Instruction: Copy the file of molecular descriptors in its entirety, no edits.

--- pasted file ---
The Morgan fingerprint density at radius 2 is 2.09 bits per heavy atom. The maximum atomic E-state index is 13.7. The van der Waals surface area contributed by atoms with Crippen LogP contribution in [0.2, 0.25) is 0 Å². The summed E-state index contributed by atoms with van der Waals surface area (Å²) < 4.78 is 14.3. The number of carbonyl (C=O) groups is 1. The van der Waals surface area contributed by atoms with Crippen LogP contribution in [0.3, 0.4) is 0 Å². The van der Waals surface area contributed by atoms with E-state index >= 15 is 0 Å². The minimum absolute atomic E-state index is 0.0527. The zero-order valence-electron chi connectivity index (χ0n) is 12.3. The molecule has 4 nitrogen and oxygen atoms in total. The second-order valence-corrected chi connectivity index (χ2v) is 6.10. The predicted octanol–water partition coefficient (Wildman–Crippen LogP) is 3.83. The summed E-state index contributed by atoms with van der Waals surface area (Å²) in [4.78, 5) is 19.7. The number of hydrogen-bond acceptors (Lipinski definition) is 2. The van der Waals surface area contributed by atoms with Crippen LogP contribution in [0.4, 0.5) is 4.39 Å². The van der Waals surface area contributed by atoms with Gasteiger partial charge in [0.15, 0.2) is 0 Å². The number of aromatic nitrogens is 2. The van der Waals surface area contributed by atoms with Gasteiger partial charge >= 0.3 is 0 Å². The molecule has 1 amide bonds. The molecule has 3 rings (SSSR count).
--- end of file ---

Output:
The Morgan fingerprint density at radius 2 is 2.09 bits per heavy atom. The maximum atomic E-state index is 13.7. The van der Waals surface area contributed by atoms with Crippen LogP contribution in [0.2, 0.25) is 0 Å². The summed E-state index contributed by atoms with van der Waals surface area (Å²) < 4.78 is 14.3. The number of carbonyl (C=O) groups is 1. The van der Waals surface area contributed by atoms with Crippen LogP contribution in [0.3, 0.4) is 0 Å². The van der Waals surface area contributed by atoms with E-state index >= 15 is 0 Å². The minimum absolute atomic E-state index is 0.0527. The zero-order valence-electron chi connectivity index (χ0n) is 12.3. The molecule has 4 nitrogen and oxygen atoms in total. The second-order valence-corrected chi connectivity index (χ2v) is 6.10. The predicted octanol–water partition coefficient (Wildman–Crippen LogP) is 3.83. The summed E-state index contributed by atoms with van der Waals surface area (Å²) in [4.78, 5) is 19.7. The number of hydrogen-bond acceptors (Lipinski definition) is 2. The van der Waals surface area contributed by atoms with Crippen LogP contribution in [0.4, 0.5) is 4.39 Å². The van der Waals surface area contributed by atoms with Gasteiger partial charge in [0.15, 0.2) is 0 Å². The number of aromatic nitrogens is 2. The van der Waals surface area contributed by atoms with Gasteiger partial charge >= 0.3 is 0 Å². The molecule has 1 amide bonds. The molecule has 3 rings (SSSR count).